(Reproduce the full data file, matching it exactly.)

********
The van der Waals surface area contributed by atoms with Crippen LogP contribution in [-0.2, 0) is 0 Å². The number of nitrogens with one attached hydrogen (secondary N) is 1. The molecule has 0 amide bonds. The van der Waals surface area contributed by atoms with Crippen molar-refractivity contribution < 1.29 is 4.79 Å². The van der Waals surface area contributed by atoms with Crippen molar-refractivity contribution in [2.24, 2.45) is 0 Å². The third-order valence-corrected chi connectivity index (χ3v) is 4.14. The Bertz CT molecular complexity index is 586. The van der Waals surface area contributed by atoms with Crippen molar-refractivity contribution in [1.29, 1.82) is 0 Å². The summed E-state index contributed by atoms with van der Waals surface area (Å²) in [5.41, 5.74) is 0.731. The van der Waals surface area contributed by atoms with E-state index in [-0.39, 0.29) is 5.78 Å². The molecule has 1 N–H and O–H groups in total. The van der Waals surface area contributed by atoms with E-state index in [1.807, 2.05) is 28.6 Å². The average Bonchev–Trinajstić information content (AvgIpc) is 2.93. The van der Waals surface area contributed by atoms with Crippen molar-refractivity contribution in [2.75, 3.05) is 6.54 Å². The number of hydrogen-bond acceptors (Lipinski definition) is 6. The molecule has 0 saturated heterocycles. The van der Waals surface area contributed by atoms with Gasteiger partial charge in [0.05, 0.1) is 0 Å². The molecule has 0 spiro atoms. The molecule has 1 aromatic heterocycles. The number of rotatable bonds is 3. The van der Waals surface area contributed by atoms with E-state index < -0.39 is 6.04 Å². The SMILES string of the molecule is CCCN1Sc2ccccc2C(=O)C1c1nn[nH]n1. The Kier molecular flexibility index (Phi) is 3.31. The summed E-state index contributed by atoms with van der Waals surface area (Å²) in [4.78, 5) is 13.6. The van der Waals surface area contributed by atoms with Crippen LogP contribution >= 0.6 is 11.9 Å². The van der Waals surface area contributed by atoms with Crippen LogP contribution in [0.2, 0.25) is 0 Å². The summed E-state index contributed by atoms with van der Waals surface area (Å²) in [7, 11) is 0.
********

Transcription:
The van der Waals surface area contributed by atoms with Crippen LogP contribution in [-0.2, 0) is 0 Å². The number of nitrogens with one attached hydrogen (secondary N) is 1. The molecule has 0 amide bonds. The van der Waals surface area contributed by atoms with Crippen molar-refractivity contribution < 1.29 is 4.79 Å². The van der Waals surface area contributed by atoms with Crippen molar-refractivity contribution in [2.24, 2.45) is 0 Å². The third-order valence-corrected chi connectivity index (χ3v) is 4.14. The Bertz CT molecular complexity index is 586. The van der Waals surface area contributed by atoms with Crippen molar-refractivity contribution in [1.29, 1.82) is 0 Å². The summed E-state index contributed by atoms with van der Waals surface area (Å²) in [5.41, 5.74) is 0.731. The van der Waals surface area contributed by atoms with E-state index in [-0.39, 0.29) is 5.78 Å². The molecule has 1 N–H and O–H groups in total. The van der Waals surface area contributed by atoms with E-state index in [1.807, 2.05) is 28.6 Å². The average Bonchev–Trinajstić information content (AvgIpc) is 2.93. The van der Waals surface area contributed by atoms with Crippen molar-refractivity contribution in [2.75, 3.05) is 6.54 Å². The number of hydrogen-bond acceptors (Lipinski definition) is 6. The molecule has 0 saturated heterocycles. The van der Waals surface area contributed by atoms with Gasteiger partial charge in [0.05, 0.1) is 0 Å². The molecule has 0 spiro atoms. The molecule has 1 aromatic heterocycles. The number of rotatable bonds is 3. The van der Waals surface area contributed by atoms with E-state index < -0.39 is 6.04 Å². The SMILES string of the molecule is CCCN1Sc2ccccc2C(=O)C1c1nn[nH]n1. The Kier molecular flexibility index (Phi) is 3.31. The summed E-state index contributed by atoms with van der Waals surface area (Å²) in [4.78, 5) is 13.6. The van der Waals surface area contributed by atoms with Crippen LogP contribution >= 0.6 is 11.9 Å². The van der Waals surface area contributed by atoms with Crippen LogP contribution in [0.2, 0.25) is 0 Å². The summed E-state index contributed by atoms with van der Waals surface area (Å²) in [7, 11) is 0.